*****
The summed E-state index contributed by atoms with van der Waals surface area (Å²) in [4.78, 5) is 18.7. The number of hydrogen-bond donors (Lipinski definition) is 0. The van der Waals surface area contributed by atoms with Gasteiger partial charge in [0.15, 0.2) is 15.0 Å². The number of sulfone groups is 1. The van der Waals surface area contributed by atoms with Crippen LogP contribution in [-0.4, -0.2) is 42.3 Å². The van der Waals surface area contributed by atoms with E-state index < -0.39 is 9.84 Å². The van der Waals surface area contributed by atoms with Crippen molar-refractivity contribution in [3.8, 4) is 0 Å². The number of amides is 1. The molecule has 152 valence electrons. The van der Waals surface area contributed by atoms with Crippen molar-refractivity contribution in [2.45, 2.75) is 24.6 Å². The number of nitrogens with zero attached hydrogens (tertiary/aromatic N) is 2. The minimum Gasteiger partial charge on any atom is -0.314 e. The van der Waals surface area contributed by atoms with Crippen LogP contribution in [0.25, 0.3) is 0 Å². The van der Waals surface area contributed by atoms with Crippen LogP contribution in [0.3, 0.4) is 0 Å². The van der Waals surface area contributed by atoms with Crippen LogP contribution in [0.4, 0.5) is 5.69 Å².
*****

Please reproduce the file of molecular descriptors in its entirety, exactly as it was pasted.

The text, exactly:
The summed E-state index contributed by atoms with van der Waals surface area (Å²) in [4.78, 5) is 18.7. The number of hydrogen-bond donors (Lipinski definition) is 0. The van der Waals surface area contributed by atoms with Gasteiger partial charge in [0.15, 0.2) is 15.0 Å². The number of sulfone groups is 1. The van der Waals surface area contributed by atoms with Crippen LogP contribution in [-0.4, -0.2) is 42.3 Å². The van der Waals surface area contributed by atoms with E-state index < -0.39 is 9.84 Å². The van der Waals surface area contributed by atoms with Crippen molar-refractivity contribution in [3.8, 4) is 0 Å². The number of amides is 1. The molecule has 152 valence electrons. The van der Waals surface area contributed by atoms with Crippen molar-refractivity contribution in [2.45, 2.75) is 24.6 Å². The number of nitrogens with zero attached hydrogens (tertiary/aromatic N) is 2. The minimum Gasteiger partial charge on any atom is -0.314 e. The van der Waals surface area contributed by atoms with Crippen LogP contribution in [0.25, 0.3) is 0 Å². The van der Waals surface area contributed by atoms with Crippen LogP contribution in [0.3, 0.4) is 0 Å². The van der Waals surface area contributed by atoms with Crippen LogP contribution in [0.4, 0.5) is 5.69 Å².